One of Gentoo's most attractive features is the ability to specify the cpu CFLAGS, in order to compile all the system to use as much of the hardware as possible.
This leads us to finding the correct cpu flags to include in our /etc/make.conf file.
The approach I was using until now, is to find my cpu flags in the Gentoo wiki page: Safe Cflags. There you can find your cpu by using 'cat /proc/cpuinfo'.
Another approach is to use the
-march=nativeflag, which tells gcc to find the correct CFLAGS for my cpu.
When you compile systems for embedded or other targets, you can't use
-march=native, because all the packages will be built for the running cpu and not the target cpu. To compile for the target cpu, you will need to find the flags that suits your target cpu, then apply them in your build environment.
Today I encountered a post from Andy Wilkinson on the Gentoo user mailing list. He describes a very neat trick to find our cpu CFLAGS.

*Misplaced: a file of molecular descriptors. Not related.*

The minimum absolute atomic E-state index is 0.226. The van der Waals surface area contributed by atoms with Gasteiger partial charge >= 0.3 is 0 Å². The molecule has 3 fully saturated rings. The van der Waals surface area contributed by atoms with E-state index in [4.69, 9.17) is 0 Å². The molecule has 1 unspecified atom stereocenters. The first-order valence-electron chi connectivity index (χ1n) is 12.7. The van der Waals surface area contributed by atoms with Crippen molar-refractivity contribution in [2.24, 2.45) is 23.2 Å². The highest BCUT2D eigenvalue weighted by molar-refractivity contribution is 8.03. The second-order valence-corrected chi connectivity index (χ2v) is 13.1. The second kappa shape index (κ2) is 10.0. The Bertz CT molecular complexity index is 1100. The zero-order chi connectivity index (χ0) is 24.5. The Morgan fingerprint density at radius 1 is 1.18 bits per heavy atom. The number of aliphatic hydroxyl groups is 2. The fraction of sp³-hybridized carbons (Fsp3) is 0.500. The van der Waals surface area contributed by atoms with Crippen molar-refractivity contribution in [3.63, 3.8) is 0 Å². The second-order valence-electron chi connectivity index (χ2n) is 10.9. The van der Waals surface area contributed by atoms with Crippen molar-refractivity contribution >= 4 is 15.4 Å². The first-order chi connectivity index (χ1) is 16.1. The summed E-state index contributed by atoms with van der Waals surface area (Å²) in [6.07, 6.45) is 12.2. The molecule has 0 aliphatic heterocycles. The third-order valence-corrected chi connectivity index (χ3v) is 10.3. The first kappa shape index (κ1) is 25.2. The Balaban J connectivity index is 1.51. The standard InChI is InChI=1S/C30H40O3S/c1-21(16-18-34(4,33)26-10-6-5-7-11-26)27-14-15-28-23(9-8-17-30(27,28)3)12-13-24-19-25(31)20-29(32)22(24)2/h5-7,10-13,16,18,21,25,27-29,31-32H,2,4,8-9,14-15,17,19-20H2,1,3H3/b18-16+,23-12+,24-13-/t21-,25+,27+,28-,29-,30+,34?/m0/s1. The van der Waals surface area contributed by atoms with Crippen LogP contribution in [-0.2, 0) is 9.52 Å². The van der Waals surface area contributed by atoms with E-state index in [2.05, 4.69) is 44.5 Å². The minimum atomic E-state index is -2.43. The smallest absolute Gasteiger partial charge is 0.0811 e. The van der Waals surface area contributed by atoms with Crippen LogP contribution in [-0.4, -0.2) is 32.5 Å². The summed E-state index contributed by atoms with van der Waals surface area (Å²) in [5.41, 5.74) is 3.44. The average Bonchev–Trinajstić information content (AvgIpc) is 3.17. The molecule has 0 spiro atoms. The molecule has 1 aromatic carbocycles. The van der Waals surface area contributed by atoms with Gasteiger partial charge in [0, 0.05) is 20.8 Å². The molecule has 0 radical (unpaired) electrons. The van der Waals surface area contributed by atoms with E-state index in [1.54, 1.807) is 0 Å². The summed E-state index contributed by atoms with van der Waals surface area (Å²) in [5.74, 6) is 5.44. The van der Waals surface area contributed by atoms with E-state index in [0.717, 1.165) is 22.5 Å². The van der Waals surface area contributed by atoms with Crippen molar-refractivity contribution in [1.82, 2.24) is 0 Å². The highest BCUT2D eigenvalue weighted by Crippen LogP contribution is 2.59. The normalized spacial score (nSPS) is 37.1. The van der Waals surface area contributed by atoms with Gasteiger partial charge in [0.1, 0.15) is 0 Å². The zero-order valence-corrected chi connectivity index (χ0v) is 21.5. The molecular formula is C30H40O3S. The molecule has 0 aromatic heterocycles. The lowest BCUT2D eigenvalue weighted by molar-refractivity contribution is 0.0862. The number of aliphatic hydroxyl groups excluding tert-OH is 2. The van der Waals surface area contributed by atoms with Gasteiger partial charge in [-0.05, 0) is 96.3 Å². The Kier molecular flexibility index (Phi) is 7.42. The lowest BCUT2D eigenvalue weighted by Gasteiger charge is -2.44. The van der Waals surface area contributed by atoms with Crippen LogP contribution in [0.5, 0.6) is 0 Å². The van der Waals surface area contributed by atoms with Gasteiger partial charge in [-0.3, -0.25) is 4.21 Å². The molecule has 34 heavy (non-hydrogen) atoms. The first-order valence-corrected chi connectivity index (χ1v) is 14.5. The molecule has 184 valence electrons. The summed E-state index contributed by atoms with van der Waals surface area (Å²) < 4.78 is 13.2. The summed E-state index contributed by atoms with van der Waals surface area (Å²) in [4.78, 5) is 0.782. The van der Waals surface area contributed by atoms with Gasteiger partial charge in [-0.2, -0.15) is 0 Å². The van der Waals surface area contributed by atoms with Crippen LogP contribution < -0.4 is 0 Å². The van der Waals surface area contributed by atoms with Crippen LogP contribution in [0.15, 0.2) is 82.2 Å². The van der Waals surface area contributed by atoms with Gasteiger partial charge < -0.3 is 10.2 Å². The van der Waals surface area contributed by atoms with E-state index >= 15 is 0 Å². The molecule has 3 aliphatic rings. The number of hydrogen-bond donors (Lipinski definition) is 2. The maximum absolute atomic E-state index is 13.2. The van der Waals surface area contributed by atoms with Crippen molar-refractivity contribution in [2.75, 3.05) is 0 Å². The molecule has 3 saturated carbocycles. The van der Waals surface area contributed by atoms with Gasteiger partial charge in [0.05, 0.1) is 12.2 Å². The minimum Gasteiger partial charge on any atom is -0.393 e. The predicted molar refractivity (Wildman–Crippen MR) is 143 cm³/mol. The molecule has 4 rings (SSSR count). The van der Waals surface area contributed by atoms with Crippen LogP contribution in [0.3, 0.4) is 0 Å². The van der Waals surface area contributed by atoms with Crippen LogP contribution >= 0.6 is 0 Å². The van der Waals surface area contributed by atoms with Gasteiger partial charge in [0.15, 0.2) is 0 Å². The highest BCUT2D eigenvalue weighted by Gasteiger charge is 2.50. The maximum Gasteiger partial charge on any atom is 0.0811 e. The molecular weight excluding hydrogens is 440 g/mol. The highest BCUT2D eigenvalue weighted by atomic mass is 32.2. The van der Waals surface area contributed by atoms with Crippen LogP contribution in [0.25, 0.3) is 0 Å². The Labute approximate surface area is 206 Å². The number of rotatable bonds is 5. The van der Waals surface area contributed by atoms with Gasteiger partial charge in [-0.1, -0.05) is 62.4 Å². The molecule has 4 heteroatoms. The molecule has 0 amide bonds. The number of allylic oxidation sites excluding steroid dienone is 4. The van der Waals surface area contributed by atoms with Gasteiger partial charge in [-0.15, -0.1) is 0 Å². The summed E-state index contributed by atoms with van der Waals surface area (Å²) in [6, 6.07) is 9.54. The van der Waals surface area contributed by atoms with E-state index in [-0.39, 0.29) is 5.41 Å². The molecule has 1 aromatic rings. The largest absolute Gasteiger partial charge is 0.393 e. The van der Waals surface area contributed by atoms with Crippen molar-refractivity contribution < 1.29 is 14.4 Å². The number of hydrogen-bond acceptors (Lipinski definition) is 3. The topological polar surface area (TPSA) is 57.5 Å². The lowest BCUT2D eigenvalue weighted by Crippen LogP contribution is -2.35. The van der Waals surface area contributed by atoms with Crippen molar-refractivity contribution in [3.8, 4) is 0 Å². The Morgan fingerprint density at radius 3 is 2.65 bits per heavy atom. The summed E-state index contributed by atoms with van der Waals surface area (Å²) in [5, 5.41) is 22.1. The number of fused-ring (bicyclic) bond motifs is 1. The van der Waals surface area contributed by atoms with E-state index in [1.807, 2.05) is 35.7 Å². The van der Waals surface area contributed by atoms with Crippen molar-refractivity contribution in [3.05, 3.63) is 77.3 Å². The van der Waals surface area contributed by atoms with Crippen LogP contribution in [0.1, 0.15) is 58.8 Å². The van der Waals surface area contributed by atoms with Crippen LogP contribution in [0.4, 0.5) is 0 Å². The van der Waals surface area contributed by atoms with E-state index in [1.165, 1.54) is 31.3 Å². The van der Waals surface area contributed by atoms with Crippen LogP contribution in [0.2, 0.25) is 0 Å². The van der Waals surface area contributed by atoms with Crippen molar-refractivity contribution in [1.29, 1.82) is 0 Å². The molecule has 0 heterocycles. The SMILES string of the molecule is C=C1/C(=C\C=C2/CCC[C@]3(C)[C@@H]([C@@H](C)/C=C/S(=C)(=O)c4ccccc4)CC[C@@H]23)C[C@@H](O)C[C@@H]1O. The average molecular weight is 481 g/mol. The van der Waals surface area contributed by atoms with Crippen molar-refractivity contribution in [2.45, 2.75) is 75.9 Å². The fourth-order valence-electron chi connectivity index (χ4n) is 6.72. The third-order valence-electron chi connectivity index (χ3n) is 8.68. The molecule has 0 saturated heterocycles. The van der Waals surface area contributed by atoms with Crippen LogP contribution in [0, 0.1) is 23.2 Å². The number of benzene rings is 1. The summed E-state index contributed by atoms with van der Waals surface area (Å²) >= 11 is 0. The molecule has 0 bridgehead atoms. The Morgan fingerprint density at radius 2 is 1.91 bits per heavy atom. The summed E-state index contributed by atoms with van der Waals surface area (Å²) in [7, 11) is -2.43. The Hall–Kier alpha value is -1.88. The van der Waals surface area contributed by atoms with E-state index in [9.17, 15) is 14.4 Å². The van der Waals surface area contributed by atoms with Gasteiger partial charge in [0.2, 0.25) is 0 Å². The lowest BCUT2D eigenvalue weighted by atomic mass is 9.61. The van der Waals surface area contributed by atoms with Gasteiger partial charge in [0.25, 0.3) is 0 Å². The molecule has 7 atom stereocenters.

gcc -### -e -v -march=native /usr/include/stdlib.h
This command output will show COLLECT_GCC_OPTIONS which are the options gcc find about your cpu when using -march=native. Here is the output:
COLLECT_GCC_OPTIONS='-e' '-v' '-fPIE' '-pie'
"/usr/libexec/gcc/i686-pc-linux-gnu/4.4.5/cc1" "-quiet" "/usr/include/stdlib.h" "-D_FORTIFY_SOURCE=2" "-march=core2" "-mcx16" "-msahf" "-msse4.1" "--param" "l1-cache-size=32" "--param" "l1-cache-line-size=64" "--param" "l2-cache-size=3072" "-mtune=core2" "-fno-strict-overflow" "-quiet" "-dumpbase" "stdlib.h" "-auxbase" "stdlib" "-fPIE" "-o" "/tmp/cc8bTF68.s" "--output-pch=/usr/include/stdlib.h.gch"
As you see, my cpu is core2 with msse4.1. You also get all the params of the cache size for free.